Looking for Mr Goodsats

28th November 2003 at 00:00
The staff at a Sheffield primary school are enjoying an unusual take on the name game, reports Helen Ward

Pupils at Greenhill primary could hardly have more appropriate teachers for literacy than Mrs Reid and Mr Wright.

And they are not the only people at the Sheffield school to find themselves in jobs which match their names.

Music lessons are given by the peripatetic teachers Heather Tune who specialises in the flute and keyboards teacher Ian Sharpe.

Helping children get to school safely is the lollipop man Alan Rhodes, and cleaning up after they have all gone home is caretaker Charlie Dyson.

Mrs Reid, who teaches Year 3, said: "I have never worked in a school where there has been quite such an abundance of appropriately-named colleagues before.

"I am a Reid by default; my maiden name is Everett but there isn't really any job that goes with that."

Mrs Reid has found her name is not only appropriate but useful when teaching her pupils how to spell. She said: "We talk about different ways of spelling the same sound: read, reed or Reid."

In total, 11 of the 68 staff at the 510-pupil school have names suited to teaching.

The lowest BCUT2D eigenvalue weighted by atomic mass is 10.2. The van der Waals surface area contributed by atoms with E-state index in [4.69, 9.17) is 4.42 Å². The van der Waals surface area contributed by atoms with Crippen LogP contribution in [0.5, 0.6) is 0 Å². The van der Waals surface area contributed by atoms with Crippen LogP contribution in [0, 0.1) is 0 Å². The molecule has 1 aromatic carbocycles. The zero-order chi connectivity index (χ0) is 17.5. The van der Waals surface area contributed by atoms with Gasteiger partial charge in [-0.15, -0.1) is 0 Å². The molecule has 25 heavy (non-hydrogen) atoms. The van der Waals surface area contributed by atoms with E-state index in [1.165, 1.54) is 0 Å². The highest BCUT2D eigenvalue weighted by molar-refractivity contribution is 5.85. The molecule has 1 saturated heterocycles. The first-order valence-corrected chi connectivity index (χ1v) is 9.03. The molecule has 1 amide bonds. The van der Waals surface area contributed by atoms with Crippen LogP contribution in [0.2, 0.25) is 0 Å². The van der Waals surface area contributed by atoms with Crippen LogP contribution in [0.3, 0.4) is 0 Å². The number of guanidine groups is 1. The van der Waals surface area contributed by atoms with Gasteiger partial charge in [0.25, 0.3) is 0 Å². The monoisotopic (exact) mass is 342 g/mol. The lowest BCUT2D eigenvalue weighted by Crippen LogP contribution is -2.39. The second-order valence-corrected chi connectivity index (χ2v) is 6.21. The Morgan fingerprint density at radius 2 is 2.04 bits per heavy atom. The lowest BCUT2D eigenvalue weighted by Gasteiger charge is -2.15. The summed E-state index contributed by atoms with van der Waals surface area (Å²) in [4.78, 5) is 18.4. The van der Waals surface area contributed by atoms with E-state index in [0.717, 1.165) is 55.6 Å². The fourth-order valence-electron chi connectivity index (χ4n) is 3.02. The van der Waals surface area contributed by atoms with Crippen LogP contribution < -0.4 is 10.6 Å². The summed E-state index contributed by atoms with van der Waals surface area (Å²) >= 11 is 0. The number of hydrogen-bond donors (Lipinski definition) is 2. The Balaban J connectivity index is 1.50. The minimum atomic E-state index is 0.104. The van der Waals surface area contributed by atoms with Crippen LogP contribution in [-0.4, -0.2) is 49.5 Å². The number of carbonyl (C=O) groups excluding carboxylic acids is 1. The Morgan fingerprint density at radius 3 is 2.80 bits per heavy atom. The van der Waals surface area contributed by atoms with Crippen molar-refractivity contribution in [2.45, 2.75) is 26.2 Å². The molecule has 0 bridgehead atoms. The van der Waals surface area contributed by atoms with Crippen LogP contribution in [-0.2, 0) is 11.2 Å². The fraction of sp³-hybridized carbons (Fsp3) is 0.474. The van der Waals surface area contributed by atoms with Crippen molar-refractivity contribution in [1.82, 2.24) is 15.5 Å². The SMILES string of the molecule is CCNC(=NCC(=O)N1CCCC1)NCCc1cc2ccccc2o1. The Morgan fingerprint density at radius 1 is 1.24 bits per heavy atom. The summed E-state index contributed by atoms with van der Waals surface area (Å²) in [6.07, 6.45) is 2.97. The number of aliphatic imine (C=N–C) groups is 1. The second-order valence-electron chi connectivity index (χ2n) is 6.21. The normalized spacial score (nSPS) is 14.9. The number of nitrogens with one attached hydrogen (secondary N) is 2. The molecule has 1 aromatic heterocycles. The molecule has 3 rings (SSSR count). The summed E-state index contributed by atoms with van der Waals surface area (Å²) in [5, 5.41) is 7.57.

Jim Marriott, headteacher, said: "I was going through the staff handbook with one of the admin staff, when we noticed it.

"Jan Reid and Graham Wright have been joked about for a while, but we ended up with an entire list of them."

Susan Wright, a teacher, works with teaching assistant Emma Wise. In the infants, children are called in from breaktime by their teacher Linda Bell.

And there are two admin officers, Joan Baker, who collects dinner money, and Maralyn Lord who, Mr Marriott said, "watches over us all".

"I have been here 10 years and have employed most of the people myself. I call it unequal opportunity - you have to have the right name or you don't stand a chance," said Mr Marriott. "Now we are looking for Mr or Ms Goodsats. Anyone with that name should step forward."

Spotting the name has proved a popular pastime at the school. Mr Marriott said: "I have been quite touched by the way it has become a talking point in the school. These days it is very easy for people to keep their heads down, but this has been something chatty and pleasant for people to share."

But, of course, there have to be some exceptions. Mr Marriott said the nearest he has come to becoming an international hospitality baron is the free pen that he once picked up from a training session in a hotel.

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